There are several points of interest regarding Grigris, Mahomet-Saleh Haroun’s latest film, which tells the story of a dancer-cum-photographer-cum-tailor, Souleymane, also known as Grigris (Souleymane Démé), who falls into a somewhat inept life of crime as a result of a need to raise money for his ill uncle.
Firstly, while this film does not quite hit the heights of Haroun’s explosive Un homme qui crie/A Screaming Man (France/Belgium/Chad, 2010), it is nonetheless a remarkable work from one of Francophone Africa’s most skilled and current practitioners (alongside Abderrahmane Sissako, if I were to name the most noteworthy two – of those whose work I have seen, of course).
Secondly, and much more importantly than any judgment of ‘quality’, the film is an important study of gender.
Grigris falls for local escort and would-be model, Mimi (Anaïs Monory), in particular when he photographs her for a shoot. We are in the classic territory of woman as spectacle; Grigris decides that he will love Mimi from this point on – and does not feel much the need actually to ‘know’ her.
However, Mimi has already spotted Grigris – and we have already seen him – earning (some of) his money as a dancer in a local nightclub. That is, Grigris is himself something of a spectacle for the clubbers of what I presume is N’Djamena (Chad’s capital, unspecified – at least to this viewer – during the film).
Importantly, Grigris is lame in one leg, walking permanently with a limp and being somewhat thin and wiry in frame as a whole. He is also ripped off at the film’s outset by a friend who collects money while he is dancing.
In other words, Grigris is himself a sort of entertaining escort, a (freak?) (black) body to behold – who is also pimped out and who does not receive full recognition for his labour.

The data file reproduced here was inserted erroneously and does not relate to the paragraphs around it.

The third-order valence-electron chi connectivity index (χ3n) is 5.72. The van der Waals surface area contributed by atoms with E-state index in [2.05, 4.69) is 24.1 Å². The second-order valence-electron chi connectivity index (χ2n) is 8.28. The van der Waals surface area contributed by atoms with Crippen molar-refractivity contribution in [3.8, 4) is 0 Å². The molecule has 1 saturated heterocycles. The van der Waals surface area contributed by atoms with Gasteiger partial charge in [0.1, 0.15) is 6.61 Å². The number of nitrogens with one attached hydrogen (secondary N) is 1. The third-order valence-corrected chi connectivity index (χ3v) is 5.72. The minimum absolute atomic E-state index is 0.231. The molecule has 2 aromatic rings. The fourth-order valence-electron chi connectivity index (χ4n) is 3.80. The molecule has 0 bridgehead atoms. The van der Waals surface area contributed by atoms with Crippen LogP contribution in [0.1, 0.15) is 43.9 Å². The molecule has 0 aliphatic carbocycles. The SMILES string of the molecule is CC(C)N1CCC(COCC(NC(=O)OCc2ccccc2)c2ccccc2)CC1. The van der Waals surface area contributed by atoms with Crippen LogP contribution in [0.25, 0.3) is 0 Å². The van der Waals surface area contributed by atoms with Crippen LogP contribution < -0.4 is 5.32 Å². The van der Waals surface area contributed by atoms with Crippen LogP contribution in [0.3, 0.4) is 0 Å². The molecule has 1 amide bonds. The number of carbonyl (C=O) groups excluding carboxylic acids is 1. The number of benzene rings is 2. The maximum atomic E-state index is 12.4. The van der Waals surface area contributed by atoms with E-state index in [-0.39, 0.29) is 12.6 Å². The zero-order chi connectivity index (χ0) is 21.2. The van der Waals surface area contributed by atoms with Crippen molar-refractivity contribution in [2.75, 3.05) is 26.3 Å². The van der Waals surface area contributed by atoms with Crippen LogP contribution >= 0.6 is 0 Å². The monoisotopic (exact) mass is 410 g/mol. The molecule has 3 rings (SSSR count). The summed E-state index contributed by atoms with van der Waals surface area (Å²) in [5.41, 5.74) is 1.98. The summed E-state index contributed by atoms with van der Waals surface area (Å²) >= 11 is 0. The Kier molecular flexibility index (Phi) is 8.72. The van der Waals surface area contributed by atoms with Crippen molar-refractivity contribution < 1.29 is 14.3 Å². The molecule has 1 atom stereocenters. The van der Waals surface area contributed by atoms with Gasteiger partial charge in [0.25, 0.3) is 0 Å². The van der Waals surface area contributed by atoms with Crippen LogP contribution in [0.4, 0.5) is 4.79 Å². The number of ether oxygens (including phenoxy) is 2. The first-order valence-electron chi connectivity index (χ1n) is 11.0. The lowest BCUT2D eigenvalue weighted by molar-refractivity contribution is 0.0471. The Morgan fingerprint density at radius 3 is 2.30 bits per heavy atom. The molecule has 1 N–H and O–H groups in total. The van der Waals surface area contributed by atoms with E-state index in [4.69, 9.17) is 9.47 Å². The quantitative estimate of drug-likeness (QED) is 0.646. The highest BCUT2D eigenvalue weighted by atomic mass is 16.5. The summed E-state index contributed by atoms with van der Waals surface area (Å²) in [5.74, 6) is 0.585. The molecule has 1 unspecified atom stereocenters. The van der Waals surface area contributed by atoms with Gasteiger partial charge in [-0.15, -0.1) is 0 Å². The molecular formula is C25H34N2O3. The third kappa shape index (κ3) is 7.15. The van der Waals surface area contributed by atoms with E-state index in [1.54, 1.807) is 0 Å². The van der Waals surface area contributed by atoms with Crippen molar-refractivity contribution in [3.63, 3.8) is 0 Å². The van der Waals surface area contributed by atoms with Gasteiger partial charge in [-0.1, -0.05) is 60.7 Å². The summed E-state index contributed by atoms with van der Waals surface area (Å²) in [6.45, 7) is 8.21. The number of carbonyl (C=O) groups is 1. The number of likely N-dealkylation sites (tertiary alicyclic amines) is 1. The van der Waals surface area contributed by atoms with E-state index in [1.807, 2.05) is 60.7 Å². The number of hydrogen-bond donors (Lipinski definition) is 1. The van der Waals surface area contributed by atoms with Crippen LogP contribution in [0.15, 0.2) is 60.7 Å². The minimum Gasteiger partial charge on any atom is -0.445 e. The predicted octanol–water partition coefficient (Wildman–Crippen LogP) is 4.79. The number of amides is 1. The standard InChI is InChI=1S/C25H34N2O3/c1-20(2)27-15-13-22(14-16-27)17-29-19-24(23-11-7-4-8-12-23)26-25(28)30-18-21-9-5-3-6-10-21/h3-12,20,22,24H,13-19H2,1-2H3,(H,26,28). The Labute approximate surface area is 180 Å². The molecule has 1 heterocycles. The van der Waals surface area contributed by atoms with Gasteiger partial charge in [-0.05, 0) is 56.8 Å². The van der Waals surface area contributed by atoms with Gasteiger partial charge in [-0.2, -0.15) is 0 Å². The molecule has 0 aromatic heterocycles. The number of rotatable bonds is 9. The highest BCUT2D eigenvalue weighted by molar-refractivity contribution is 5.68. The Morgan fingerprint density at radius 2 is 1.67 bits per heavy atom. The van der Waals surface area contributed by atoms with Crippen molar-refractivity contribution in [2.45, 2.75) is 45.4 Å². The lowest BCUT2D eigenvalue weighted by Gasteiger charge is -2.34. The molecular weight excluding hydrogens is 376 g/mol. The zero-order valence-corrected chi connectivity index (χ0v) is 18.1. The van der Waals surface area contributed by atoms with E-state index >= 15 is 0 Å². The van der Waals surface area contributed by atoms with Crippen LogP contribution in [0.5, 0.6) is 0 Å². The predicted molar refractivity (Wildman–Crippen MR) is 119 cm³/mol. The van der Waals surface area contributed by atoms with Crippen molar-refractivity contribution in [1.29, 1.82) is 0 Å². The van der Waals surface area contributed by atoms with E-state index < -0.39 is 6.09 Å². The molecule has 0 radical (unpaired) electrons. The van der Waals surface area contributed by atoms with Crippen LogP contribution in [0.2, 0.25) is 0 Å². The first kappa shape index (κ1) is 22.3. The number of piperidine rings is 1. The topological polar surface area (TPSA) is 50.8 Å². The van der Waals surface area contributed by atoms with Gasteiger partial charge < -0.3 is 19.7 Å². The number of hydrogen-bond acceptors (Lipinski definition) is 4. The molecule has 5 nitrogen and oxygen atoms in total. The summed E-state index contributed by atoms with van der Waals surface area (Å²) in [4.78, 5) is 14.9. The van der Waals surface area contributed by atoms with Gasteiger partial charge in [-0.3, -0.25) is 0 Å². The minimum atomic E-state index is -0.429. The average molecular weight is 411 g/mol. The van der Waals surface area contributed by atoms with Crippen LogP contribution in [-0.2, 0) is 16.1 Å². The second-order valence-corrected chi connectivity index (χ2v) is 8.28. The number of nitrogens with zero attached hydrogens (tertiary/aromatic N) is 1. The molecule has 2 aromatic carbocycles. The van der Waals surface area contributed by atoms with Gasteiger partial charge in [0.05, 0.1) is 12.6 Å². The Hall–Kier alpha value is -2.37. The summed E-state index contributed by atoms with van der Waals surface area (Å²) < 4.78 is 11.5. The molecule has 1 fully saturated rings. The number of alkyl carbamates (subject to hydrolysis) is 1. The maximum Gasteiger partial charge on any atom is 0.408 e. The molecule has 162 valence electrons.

Kind at heart, Grigris is also told on various occasions – at least implicitly – that he cannot hack it in the man’s world that is the illegal trade of petrol. This is particularly clear when he tries, with his new boss Moussa (Cyril Guei), to swim petrol barrels across the Chari river (I assume) into neighbouring Cameroon. In other words, ‘feminised’ in his job, Grigris is also marked out as ‘not masculine.’
Grigris and Mimi end up getting together – and when his relationship with Moussa is soured as a result of the latter (in fact – *spoiler* – rightly suspecting Grigris of ripping him off) – they flee together to her home village, somewhere out in the country.
Grigris’ ‘non-masculine’ status is reaffirmed during his theft and sale of Moussa’s petrol: he beats his head repeatedly against a wall to give the impression that he has been beaten and robbed. In other words, there is a masochism to Grigris that separates him from the more sadistic like of Moussa.
Back in Mimi’s home village, Grigris quickly becomes accepted as the only man in the village – and he teaches dancing to the local kids, as well as fixing village radios and the like (with one particular shot, of a stack of radios, recalling a similar image in the last film of the late, great Ousmane Sembène, Moolaadé (Senegal/France/Burkina Faso/Cameroon/Morocco/Tunisia, 2004), also a study of the role of women, this time in rural Burkina Faso).